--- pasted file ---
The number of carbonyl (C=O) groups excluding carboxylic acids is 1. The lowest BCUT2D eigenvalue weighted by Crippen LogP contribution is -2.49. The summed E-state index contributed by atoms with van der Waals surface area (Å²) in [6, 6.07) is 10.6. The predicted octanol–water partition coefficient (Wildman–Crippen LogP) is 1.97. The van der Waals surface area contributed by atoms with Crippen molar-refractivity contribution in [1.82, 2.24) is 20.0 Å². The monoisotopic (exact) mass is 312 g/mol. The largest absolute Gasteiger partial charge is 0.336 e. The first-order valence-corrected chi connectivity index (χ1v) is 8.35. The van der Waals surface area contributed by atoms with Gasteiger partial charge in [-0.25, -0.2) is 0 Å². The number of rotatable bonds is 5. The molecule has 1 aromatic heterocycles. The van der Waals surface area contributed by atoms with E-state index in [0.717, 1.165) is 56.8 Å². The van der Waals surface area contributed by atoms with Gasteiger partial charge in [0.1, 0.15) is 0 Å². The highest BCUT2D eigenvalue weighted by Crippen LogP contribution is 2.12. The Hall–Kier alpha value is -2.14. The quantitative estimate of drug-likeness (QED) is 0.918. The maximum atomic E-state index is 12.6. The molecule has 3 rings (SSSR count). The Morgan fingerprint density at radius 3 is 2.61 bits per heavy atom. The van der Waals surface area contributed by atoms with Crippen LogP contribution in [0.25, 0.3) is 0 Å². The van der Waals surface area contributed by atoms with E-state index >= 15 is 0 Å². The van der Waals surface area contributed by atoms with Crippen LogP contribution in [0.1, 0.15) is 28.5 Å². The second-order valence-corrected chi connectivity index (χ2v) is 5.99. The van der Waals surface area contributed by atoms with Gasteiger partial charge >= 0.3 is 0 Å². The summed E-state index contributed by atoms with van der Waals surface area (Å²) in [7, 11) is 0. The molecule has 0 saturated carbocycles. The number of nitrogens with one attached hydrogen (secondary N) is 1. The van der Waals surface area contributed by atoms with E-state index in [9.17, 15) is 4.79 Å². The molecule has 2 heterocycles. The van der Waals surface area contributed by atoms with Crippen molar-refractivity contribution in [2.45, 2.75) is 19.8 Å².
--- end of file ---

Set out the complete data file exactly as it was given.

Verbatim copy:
The number of carbonyl (C=O) groups excluding carboxylic acids is 1. The lowest BCUT2D eigenvalue weighted by Crippen LogP contribution is -2.49. The summed E-state index contributed by atoms with van der Waals surface area (Å²) in [6, 6.07) is 10.6. The predicted octanol–water partition coefficient (Wildman–Crippen LogP) is 1.97. The van der Waals surface area contributed by atoms with Crippen molar-refractivity contribution in [1.82, 2.24) is 20.0 Å². The monoisotopic (exact) mass is 312 g/mol. The largest absolute Gasteiger partial charge is 0.336 e. The first-order valence-corrected chi connectivity index (χ1v) is 8.35. The van der Waals surface area contributed by atoms with Gasteiger partial charge in [-0.25, -0.2) is 0 Å². The number of rotatable bonds is 5. The molecule has 1 aromatic heterocycles. The van der Waals surface area contributed by atoms with E-state index in [0.717, 1.165) is 56.8 Å². The van der Waals surface area contributed by atoms with Gasteiger partial charge in [0.1, 0.15) is 0 Å². The highest BCUT2D eigenvalue weighted by Crippen LogP contribution is 2.12. The Hall–Kier alpha value is -2.14. The quantitative estimate of drug-likeness (QED) is 0.918. The maximum atomic E-state index is 12.6. The molecule has 3 rings (SSSR count). The Morgan fingerprint density at radius 3 is 2.61 bits per heavy atom. The van der Waals surface area contributed by atoms with Crippen LogP contribution in [0.25, 0.3) is 0 Å². The van der Waals surface area contributed by atoms with E-state index >= 15 is 0 Å². The van der Waals surface area contributed by atoms with Crippen LogP contribution in [0.1, 0.15) is 28.5 Å². The second-order valence-corrected chi connectivity index (χ2v) is 5.99. The van der Waals surface area contributed by atoms with Gasteiger partial charge >= 0.3 is 0 Å². The summed E-state index contributed by atoms with van der Waals surface area (Å²) in [7, 11) is 0. The molecule has 0 saturated carbocycles. The number of nitrogens with one attached hydrogen (secondary N) is 1. The van der Waals surface area contributed by atoms with E-state index in [9.17, 15) is 4.79 Å². The molecule has 2 heterocycles. The van der Waals surface area contributed by atoms with Crippen molar-refractivity contribution in [2.45, 2.75) is 19.8 Å².